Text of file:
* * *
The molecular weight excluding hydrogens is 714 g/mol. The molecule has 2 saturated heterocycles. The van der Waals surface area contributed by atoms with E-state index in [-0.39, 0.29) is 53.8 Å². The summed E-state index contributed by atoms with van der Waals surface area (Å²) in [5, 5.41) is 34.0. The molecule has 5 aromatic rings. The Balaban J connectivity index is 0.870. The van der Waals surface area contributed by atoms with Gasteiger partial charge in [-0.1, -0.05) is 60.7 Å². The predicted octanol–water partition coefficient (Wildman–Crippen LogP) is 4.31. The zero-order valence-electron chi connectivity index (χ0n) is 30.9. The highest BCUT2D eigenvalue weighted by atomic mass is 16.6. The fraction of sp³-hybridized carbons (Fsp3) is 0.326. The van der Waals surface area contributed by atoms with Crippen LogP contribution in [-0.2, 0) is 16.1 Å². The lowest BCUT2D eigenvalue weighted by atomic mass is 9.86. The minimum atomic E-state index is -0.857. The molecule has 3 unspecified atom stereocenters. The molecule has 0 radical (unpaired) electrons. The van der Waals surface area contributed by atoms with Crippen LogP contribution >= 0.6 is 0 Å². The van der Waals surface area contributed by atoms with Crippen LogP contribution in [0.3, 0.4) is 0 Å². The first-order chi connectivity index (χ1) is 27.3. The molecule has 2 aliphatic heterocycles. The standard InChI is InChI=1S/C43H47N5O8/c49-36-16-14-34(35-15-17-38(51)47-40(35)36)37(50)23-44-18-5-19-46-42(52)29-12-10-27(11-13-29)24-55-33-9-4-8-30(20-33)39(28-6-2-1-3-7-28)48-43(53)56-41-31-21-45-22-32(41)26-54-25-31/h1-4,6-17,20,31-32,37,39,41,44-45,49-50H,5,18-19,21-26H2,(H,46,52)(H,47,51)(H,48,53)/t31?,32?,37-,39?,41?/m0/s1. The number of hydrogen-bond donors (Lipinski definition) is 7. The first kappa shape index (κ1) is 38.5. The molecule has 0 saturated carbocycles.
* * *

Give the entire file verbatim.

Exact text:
The molecular weight excluding hydrogens is 714 g/mol. The molecule has 2 saturated heterocycles. The van der Waals surface area contributed by atoms with E-state index in [-0.39, 0.29) is 53.8 Å². The summed E-state index contributed by atoms with van der Waals surface area (Å²) in [5, 5.41) is 34.0. The molecule has 5 aromatic rings. The Balaban J connectivity index is 0.870. The van der Waals surface area contributed by atoms with Gasteiger partial charge in [-0.1, -0.05) is 60.7 Å². The predicted octanol–water partition coefficient (Wildman–Crippen LogP) is 4.31. The zero-order valence-electron chi connectivity index (χ0n) is 30.9. The highest BCUT2D eigenvalue weighted by atomic mass is 16.6. The fraction of sp³-hybridized carbons (Fsp3) is 0.326. The van der Waals surface area contributed by atoms with Crippen LogP contribution in [-0.2, 0) is 16.1 Å². The lowest BCUT2D eigenvalue weighted by atomic mass is 9.86. The minimum atomic E-state index is -0.857. The molecule has 3 unspecified atom stereocenters. The molecule has 0 radical (unpaired) electrons. The van der Waals surface area contributed by atoms with Crippen LogP contribution >= 0.6 is 0 Å². The van der Waals surface area contributed by atoms with Crippen LogP contribution in [0.3, 0.4) is 0 Å². The first-order chi connectivity index (χ1) is 27.3. The molecule has 2 aliphatic heterocycles. The standard InChI is InChI=1S/C43H47N5O8/c49-36-16-14-34(35-15-17-38(51)47-40(35)36)37(50)23-44-18-5-19-46-42(52)29-12-10-27(11-13-29)24-55-33-9-4-8-30(20-33)39(28-6-2-1-3-7-28)48-43(53)56-41-31-21-45-22-32(41)26-54-25-31/h1-4,6-17,20,31-32,37,39,41,44-45,49-50H,5,18-19,21-26H2,(H,46,52)(H,47,51)(H,48,53)/t31?,32?,37-,39?,41?/m0/s1. The number of hydrogen-bond donors (Lipinski definition) is 7. The first kappa shape index (κ1) is 38.5. The molecule has 0 saturated carbocycles.